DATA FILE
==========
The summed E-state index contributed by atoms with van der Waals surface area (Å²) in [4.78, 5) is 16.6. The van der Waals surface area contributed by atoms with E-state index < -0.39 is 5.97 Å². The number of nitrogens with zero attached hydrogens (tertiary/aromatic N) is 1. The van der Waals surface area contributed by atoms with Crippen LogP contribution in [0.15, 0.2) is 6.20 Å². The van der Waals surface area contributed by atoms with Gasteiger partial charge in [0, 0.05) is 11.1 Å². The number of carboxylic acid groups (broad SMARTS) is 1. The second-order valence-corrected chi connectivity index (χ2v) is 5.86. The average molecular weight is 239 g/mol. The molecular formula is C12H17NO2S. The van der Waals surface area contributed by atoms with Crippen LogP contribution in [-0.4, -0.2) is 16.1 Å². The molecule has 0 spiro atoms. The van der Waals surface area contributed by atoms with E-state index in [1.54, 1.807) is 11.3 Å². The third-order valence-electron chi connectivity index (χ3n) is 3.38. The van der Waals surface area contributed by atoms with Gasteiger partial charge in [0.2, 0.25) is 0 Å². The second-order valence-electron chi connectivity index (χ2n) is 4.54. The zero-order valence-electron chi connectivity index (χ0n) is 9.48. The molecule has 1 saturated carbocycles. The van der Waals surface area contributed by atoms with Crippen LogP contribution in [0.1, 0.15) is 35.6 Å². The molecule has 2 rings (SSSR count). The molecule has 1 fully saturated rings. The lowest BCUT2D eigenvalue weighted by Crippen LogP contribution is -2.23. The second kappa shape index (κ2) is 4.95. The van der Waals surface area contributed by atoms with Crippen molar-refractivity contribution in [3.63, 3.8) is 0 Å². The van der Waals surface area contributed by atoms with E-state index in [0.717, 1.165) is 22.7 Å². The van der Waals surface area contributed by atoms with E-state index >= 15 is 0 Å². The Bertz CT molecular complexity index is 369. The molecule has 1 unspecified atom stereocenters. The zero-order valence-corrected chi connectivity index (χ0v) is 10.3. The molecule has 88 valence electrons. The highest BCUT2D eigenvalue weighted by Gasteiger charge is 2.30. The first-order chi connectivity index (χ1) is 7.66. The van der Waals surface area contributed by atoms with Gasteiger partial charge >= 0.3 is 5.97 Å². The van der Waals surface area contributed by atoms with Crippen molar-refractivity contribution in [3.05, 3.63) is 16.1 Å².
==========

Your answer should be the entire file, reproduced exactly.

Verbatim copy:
The summed E-state index contributed by atoms with van der Waals surface area (Å²) in [4.78, 5) is 16.6. The van der Waals surface area contributed by atoms with E-state index < -0.39 is 5.97 Å². The number of nitrogens with zero attached hydrogens (tertiary/aromatic N) is 1. The van der Waals surface area contributed by atoms with Crippen LogP contribution in [0.15, 0.2) is 6.20 Å². The van der Waals surface area contributed by atoms with Gasteiger partial charge in [0, 0.05) is 11.1 Å². The number of carboxylic acid groups (broad SMARTS) is 1. The second-order valence-corrected chi connectivity index (χ2v) is 5.86. The average molecular weight is 239 g/mol. The molecular formula is C12H17NO2S. The van der Waals surface area contributed by atoms with Crippen LogP contribution in [-0.4, -0.2) is 16.1 Å². The molecule has 0 spiro atoms. The van der Waals surface area contributed by atoms with E-state index in [1.54, 1.807) is 11.3 Å². The third-order valence-electron chi connectivity index (χ3n) is 3.38. The van der Waals surface area contributed by atoms with Gasteiger partial charge in [0.2, 0.25) is 0 Å². The second-order valence-electron chi connectivity index (χ2n) is 4.54. The zero-order valence-electron chi connectivity index (χ0n) is 9.48. The molecule has 1 saturated carbocycles. The van der Waals surface area contributed by atoms with Crippen LogP contribution in [0.1, 0.15) is 35.6 Å². The molecule has 2 rings (SSSR count). The molecule has 1 fully saturated rings. The lowest BCUT2D eigenvalue weighted by Crippen LogP contribution is -2.23. The second kappa shape index (κ2) is 4.95. The van der Waals surface area contributed by atoms with Crippen molar-refractivity contribution in [3.63, 3.8) is 0 Å². The van der Waals surface area contributed by atoms with E-state index in [0.717, 1.165) is 22.7 Å². The van der Waals surface area contributed by atoms with E-state index >= 15 is 0 Å². The Bertz CT molecular complexity index is 369. The molecule has 1 unspecified atom stereocenters. The zero-order valence-corrected chi connectivity index (χ0v) is 10.3. The molecule has 88 valence electrons. The highest BCUT2D eigenvalue weighted by Gasteiger charge is 2.30. The first-order chi connectivity index (χ1) is 7.66. The van der Waals surface area contributed by atoms with Gasteiger partial charge >= 0.3 is 5.97 Å². The van der Waals surface area contributed by atoms with Crippen molar-refractivity contribution in [3.05, 3.63) is 16.1 Å².